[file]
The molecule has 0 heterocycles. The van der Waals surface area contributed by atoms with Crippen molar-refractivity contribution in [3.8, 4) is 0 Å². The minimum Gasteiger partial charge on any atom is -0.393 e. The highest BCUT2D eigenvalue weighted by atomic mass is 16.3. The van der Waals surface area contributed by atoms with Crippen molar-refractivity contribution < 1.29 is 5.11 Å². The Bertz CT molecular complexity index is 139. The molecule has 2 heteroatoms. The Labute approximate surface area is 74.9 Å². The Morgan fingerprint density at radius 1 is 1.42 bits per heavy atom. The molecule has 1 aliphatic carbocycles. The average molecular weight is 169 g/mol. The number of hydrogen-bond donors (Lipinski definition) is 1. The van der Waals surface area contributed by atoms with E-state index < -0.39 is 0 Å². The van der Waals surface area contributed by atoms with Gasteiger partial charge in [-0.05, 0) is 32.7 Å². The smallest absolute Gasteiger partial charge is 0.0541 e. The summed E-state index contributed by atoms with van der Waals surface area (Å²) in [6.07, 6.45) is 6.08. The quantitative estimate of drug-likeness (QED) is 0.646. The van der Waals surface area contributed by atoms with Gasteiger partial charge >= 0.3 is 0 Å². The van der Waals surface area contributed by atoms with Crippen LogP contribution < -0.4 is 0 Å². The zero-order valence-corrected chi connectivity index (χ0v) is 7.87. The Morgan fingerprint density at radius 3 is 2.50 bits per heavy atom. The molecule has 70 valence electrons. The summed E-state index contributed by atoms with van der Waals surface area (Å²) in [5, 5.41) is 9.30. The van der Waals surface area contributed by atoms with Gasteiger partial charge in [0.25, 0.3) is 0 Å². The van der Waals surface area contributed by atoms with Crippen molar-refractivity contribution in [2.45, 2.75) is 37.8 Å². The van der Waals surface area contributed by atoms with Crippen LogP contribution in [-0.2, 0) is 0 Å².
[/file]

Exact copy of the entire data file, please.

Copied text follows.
The molecule has 0 heterocycles. The van der Waals surface area contributed by atoms with Crippen molar-refractivity contribution in [3.8, 4) is 0 Å². The minimum Gasteiger partial charge on any atom is -0.393 e. The highest BCUT2D eigenvalue weighted by atomic mass is 16.3. The van der Waals surface area contributed by atoms with Crippen molar-refractivity contribution < 1.29 is 5.11 Å². The Bertz CT molecular complexity index is 139. The molecule has 2 heteroatoms. The Labute approximate surface area is 74.9 Å². The Morgan fingerprint density at radius 1 is 1.42 bits per heavy atom. The molecule has 1 aliphatic carbocycles. The average molecular weight is 169 g/mol. The number of hydrogen-bond donors (Lipinski definition) is 1. The van der Waals surface area contributed by atoms with E-state index < -0.39 is 0 Å². The van der Waals surface area contributed by atoms with Gasteiger partial charge in [-0.05, 0) is 32.7 Å². The smallest absolute Gasteiger partial charge is 0.0541 e. The summed E-state index contributed by atoms with van der Waals surface area (Å²) in [6.07, 6.45) is 6.08. The quantitative estimate of drug-likeness (QED) is 0.646. The van der Waals surface area contributed by atoms with Gasteiger partial charge >= 0.3 is 0 Å². The van der Waals surface area contributed by atoms with Crippen LogP contribution < -0.4 is 0 Å². The zero-order valence-corrected chi connectivity index (χ0v) is 7.87. The Morgan fingerprint density at radius 3 is 2.50 bits per heavy atom. The molecule has 70 valence electrons. The summed E-state index contributed by atoms with van der Waals surface area (Å²) in [5, 5.41) is 9.30. The van der Waals surface area contributed by atoms with Gasteiger partial charge in [0.25, 0.3) is 0 Å². The van der Waals surface area contributed by atoms with Crippen molar-refractivity contribution in [2.45, 2.75) is 37.8 Å². The van der Waals surface area contributed by atoms with Crippen LogP contribution in [-0.2, 0) is 0 Å².